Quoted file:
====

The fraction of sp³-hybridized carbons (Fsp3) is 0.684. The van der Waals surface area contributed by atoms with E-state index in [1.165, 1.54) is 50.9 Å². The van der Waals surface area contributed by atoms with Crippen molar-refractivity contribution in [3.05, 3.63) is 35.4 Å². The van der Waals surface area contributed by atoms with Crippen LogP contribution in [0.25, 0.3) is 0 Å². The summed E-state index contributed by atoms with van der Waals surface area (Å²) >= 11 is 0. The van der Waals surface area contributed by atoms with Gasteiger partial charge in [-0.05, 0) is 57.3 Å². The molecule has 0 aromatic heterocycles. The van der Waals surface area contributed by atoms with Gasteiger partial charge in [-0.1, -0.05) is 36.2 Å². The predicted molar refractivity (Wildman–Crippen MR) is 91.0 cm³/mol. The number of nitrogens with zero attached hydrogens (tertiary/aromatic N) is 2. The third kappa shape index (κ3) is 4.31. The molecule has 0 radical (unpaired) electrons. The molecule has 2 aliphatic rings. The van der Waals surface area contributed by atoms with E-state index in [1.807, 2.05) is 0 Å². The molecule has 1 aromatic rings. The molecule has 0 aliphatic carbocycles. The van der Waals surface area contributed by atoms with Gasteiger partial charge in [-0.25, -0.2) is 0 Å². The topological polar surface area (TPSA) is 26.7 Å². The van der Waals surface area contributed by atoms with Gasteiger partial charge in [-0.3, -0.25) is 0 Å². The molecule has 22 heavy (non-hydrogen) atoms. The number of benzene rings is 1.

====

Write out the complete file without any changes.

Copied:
The fraction of sp³-hybridized carbons (Fsp3) is 0.684. The van der Waals surface area contributed by atoms with E-state index in [1.165, 1.54) is 50.9 Å². The van der Waals surface area contributed by atoms with Crippen molar-refractivity contribution in [3.05, 3.63) is 35.4 Å². The van der Waals surface area contributed by atoms with Crippen LogP contribution in [0.25, 0.3) is 0 Å². The summed E-state index contributed by atoms with van der Waals surface area (Å²) >= 11 is 0. The van der Waals surface area contributed by atoms with Gasteiger partial charge in [-0.05, 0) is 57.3 Å². The molecule has 0 aromatic heterocycles. The van der Waals surface area contributed by atoms with Gasteiger partial charge in [-0.1, -0.05) is 36.2 Å². The predicted molar refractivity (Wildman–Crippen MR) is 91.0 cm³/mol. The number of nitrogens with zero attached hydrogens (tertiary/aromatic N) is 2. The third kappa shape index (κ3) is 4.31. The molecule has 0 radical (unpaired) electrons. The molecule has 2 aliphatic rings. The van der Waals surface area contributed by atoms with E-state index in [1.807, 2.05) is 0 Å². The molecule has 1 aromatic rings. The molecule has 0 aliphatic carbocycles. The van der Waals surface area contributed by atoms with Gasteiger partial charge in [-0.25, -0.2) is 0 Å². The topological polar surface area (TPSA) is 26.7 Å². The van der Waals surface area contributed by atoms with Gasteiger partial charge in [-0.3, -0.25) is 0 Å². The molecule has 22 heavy (non-hydrogen) atoms. The number of benzene rings is 1.